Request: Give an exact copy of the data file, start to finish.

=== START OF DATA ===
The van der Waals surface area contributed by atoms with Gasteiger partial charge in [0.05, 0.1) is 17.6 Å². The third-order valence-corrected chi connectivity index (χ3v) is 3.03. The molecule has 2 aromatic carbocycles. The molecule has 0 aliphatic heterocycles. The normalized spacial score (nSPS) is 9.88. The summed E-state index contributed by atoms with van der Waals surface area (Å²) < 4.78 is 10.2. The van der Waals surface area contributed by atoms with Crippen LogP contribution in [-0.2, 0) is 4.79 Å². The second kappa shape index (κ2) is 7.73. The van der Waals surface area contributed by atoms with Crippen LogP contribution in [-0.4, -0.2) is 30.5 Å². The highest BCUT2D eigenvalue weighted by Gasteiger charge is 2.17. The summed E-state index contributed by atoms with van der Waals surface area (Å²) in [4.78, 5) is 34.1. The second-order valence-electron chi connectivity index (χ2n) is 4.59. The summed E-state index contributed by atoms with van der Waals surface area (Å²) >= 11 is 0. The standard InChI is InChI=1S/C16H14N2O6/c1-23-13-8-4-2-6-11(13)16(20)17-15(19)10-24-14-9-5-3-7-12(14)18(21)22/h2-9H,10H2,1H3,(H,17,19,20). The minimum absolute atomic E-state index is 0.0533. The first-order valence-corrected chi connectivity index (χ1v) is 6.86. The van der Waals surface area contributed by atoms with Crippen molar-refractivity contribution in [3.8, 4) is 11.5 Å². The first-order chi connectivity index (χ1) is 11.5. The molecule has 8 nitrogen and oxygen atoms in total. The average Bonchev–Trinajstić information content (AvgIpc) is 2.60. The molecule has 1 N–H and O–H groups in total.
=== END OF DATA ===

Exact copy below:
The van der Waals surface area contributed by atoms with Gasteiger partial charge in [0.05, 0.1) is 17.6 Å². The third-order valence-corrected chi connectivity index (χ3v) is 3.03. The molecule has 2 aromatic carbocycles. The molecule has 0 aliphatic heterocycles. The normalized spacial score (nSPS) is 9.88. The summed E-state index contributed by atoms with van der Waals surface area (Å²) < 4.78 is 10.2. The van der Waals surface area contributed by atoms with Crippen LogP contribution in [-0.2, 0) is 4.79 Å². The second kappa shape index (κ2) is 7.73. The van der Waals surface area contributed by atoms with Crippen LogP contribution in [-0.4, -0.2) is 30.5 Å². The highest BCUT2D eigenvalue weighted by Gasteiger charge is 2.17. The summed E-state index contributed by atoms with van der Waals surface area (Å²) in [4.78, 5) is 34.1. The second-order valence-electron chi connectivity index (χ2n) is 4.59. The summed E-state index contributed by atoms with van der Waals surface area (Å²) >= 11 is 0. The standard InChI is InChI=1S/C16H14N2O6/c1-23-13-8-4-2-6-11(13)16(20)17-15(19)10-24-14-9-5-3-7-12(14)18(21)22/h2-9H,10H2,1H3,(H,17,19,20). The minimum absolute atomic E-state index is 0.0533. The first-order valence-corrected chi connectivity index (χ1v) is 6.86. The van der Waals surface area contributed by atoms with Crippen molar-refractivity contribution in [3.8, 4) is 11.5 Å². The first-order chi connectivity index (χ1) is 11.5. The molecule has 8 nitrogen and oxygen atoms in total. The average Bonchev–Trinajstić information content (AvgIpc) is 2.60. The molecule has 1 N–H and O–H groups in total.